Determining Your Assistant’s Tax Status

Because most real estate professionals work as independent contractors, it’s tempting to put your assistant in the same category. However, the issue is more complicated for personal assistants. Real estate practitioners are classified as “statutory independent contractors” by the Internal Revenue Service if they meet three criteria — licensure, compensation based on sales or output, and a written agreement with the person for whom the service is performed.

Many practitioners wrongly assume that personal assistants who hold real estate licenses automatically qualify as independent contractors. But since they do not contract directly with clients and in some cases do not receive compensation based solely on output, they may not meet these statutory requirements. To determine if your assistant can be classified as an independent contractor, use these criteria from the IRS.

Your assistant is probably an employee if you answer “yes” to any of the following questions:

  • Is the worker required to comply with instructions about when, where, and how to perform work?
  • Is training provided to the worker?
  • Are the worker’s services integrated into general business operations?
  • Must the worker render the service personally?
  • Does the person for whom the work is performed hire, supervise, and pay other people to assist the person with work?
  • Are there set work hours?
  • Does the worker have a continuing relationship for the person for whom the work is performed?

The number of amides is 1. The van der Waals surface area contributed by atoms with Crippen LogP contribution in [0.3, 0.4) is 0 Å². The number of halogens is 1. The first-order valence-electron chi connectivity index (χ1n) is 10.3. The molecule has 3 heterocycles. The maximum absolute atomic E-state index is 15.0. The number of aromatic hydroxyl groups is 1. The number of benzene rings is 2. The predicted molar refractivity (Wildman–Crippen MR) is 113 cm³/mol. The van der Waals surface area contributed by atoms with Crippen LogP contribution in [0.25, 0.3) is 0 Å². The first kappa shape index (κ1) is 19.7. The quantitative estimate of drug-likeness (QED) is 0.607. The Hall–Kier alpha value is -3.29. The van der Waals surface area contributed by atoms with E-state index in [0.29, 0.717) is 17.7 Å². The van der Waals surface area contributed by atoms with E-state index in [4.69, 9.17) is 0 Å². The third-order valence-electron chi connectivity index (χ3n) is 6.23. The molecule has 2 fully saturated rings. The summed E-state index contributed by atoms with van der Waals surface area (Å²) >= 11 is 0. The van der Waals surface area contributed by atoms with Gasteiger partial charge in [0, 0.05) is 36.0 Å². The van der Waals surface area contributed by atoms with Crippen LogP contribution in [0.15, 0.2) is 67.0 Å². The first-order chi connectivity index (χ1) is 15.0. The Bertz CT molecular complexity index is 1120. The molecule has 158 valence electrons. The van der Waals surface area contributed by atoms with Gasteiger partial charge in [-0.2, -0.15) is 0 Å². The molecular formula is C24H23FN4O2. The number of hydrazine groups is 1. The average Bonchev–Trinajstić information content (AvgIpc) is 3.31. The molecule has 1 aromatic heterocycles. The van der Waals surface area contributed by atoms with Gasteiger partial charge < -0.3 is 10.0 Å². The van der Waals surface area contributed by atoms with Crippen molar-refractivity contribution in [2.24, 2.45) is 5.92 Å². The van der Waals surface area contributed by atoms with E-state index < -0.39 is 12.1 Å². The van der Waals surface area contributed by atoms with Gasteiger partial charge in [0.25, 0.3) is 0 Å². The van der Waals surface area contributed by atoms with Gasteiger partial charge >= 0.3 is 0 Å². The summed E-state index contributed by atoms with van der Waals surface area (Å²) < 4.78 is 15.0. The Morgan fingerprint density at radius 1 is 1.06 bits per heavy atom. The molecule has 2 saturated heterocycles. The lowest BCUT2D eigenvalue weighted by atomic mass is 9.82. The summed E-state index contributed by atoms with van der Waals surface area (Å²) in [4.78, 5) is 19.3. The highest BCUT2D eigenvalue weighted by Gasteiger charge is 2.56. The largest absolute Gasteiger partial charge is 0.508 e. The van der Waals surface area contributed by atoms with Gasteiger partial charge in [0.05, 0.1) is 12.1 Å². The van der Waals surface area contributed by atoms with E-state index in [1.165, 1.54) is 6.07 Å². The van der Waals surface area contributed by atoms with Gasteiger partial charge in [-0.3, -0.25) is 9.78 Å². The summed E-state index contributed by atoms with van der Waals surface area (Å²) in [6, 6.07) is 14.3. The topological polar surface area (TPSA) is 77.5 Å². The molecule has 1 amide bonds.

• Must the worker devote substantially full time (what is customarily considered full time in the business and the area) to the work?
  • Is the work performed on the employer’s premises?
  • Must the worker perform services in a set sequence?
  • Must oral or written reports be submitted regularly to the person for whom the work is performed?
  • Is the worker paid by the hour, week, or month?
  • Are the worker’s travel and business expenses paid for?
  • Do you supply the tools, materials, and equipment needed to perform the work?
  • Can the worker be discharged at will?
  • Can the worker terminate the relationship without incurring liability?

If you answer “yes” to any of these four questions, it’s a good indication that the assistant may be an independent contractor:

  • Does the worker invest in facilities used to perform the work, such as an office?
  • Can the worker realize both profit and loss?
  • Can the worker work for more than one company at a time?
  • Can the worker make services available to the general public?

Keep in mind that just because you sign an agreement with personal assistants stating that they are independent contractors doesn’t mean that the IRS will agree with you. For more information on rules for determining if a worker is an employee, download the Employer’s Supplemental Tax Guide. You also can submit your job description to the IRS for a ruling using Form SS-8. Finally, note that there also are state laws that affect independent contractor status.

Note: This information provides general legal information and should not be relied upon as legal guidance. Before acting, both the relevant laws and legal counsel should be consulted. This information should not be construed as specific legal advice nor as an opinion on particular facts, cases, or situations.

Notice: The information on this page may not be current. The archive is a collection of content previously published on one or more NAR web properties. Archive pages are not updated and may no longer be accurate. Users must independently verify the accuracy and currency of the information found here. The National Association of REALTORS® disclaims all liability for any loss or injury resulting from the use of the information or data found on this page.